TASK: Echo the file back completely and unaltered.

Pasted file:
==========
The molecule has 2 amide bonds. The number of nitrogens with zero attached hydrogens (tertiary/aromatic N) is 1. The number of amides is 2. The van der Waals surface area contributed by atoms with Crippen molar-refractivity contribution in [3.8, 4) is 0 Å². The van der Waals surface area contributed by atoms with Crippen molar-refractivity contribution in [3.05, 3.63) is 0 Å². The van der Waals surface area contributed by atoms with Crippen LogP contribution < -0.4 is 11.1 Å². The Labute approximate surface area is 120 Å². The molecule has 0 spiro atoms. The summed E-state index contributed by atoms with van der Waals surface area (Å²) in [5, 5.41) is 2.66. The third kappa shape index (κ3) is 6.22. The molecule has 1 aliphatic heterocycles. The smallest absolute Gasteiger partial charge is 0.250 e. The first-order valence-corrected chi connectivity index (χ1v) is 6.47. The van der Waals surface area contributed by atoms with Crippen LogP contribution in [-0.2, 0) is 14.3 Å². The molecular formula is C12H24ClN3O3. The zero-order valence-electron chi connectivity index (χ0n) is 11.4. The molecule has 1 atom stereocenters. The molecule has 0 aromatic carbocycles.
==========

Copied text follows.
The molecule has 2 amide bonds. The number of nitrogens with zero attached hydrogens (tertiary/aromatic N) is 1. The number of amides is 2. The van der Waals surface area contributed by atoms with Crippen molar-refractivity contribution in [3.8, 4) is 0 Å². The van der Waals surface area contributed by atoms with Crippen molar-refractivity contribution in [3.05, 3.63) is 0 Å². The van der Waals surface area contributed by atoms with Crippen LogP contribution < -0.4 is 11.1 Å². The Labute approximate surface area is 120 Å². The molecule has 0 spiro atoms. The summed E-state index contributed by atoms with van der Waals surface area (Å²) in [5, 5.41) is 2.66. The third kappa shape index (κ3) is 6.22. The molecule has 1 aliphatic heterocycles. The smallest absolute Gasteiger partial charge is 0.250 e. The first-order valence-corrected chi connectivity index (χ1v) is 6.47. The van der Waals surface area contributed by atoms with Crippen LogP contribution in [-0.2, 0) is 14.3 Å². The molecular formula is C12H24ClN3O3. The zero-order valence-electron chi connectivity index (χ0n) is 11.4. The molecule has 1 atom stereocenters. The molecule has 0 aromatic carbocycles.